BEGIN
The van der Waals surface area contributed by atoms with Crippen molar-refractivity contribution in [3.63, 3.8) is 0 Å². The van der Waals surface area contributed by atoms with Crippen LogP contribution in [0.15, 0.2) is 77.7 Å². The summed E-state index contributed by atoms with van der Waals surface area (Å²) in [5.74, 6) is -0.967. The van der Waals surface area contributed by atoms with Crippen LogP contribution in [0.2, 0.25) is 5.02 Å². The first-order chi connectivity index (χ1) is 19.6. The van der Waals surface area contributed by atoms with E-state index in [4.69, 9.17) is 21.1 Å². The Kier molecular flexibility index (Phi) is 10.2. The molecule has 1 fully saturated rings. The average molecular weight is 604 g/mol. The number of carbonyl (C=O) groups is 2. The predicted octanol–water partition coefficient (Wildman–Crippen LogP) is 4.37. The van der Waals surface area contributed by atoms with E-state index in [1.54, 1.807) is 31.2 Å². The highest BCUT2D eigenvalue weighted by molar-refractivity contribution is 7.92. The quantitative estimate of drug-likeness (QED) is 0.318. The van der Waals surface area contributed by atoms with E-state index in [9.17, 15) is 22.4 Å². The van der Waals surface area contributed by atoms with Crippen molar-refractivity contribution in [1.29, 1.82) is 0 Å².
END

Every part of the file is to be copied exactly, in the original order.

The van der Waals surface area contributed by atoms with Crippen molar-refractivity contribution in [3.63, 3.8) is 0 Å². The van der Waals surface area contributed by atoms with Crippen LogP contribution in [0.15, 0.2) is 77.7 Å². The summed E-state index contributed by atoms with van der Waals surface area (Å²) in [5.74, 6) is -0.967. The van der Waals surface area contributed by atoms with Crippen LogP contribution in [0.2, 0.25) is 5.02 Å². The first-order chi connectivity index (χ1) is 19.6. The van der Waals surface area contributed by atoms with E-state index in [4.69, 9.17) is 21.1 Å². The Kier molecular flexibility index (Phi) is 10.2. The molecule has 1 fully saturated rings. The average molecular weight is 604 g/mol. The number of carbonyl (C=O) groups is 2. The predicted octanol–water partition coefficient (Wildman–Crippen LogP) is 4.37. The van der Waals surface area contributed by atoms with E-state index in [1.54, 1.807) is 31.2 Å². The highest BCUT2D eigenvalue weighted by molar-refractivity contribution is 7.92. The quantitative estimate of drug-likeness (QED) is 0.318. The van der Waals surface area contributed by atoms with E-state index in [9.17, 15) is 22.4 Å². The van der Waals surface area contributed by atoms with Crippen molar-refractivity contribution in [1.29, 1.82) is 0 Å².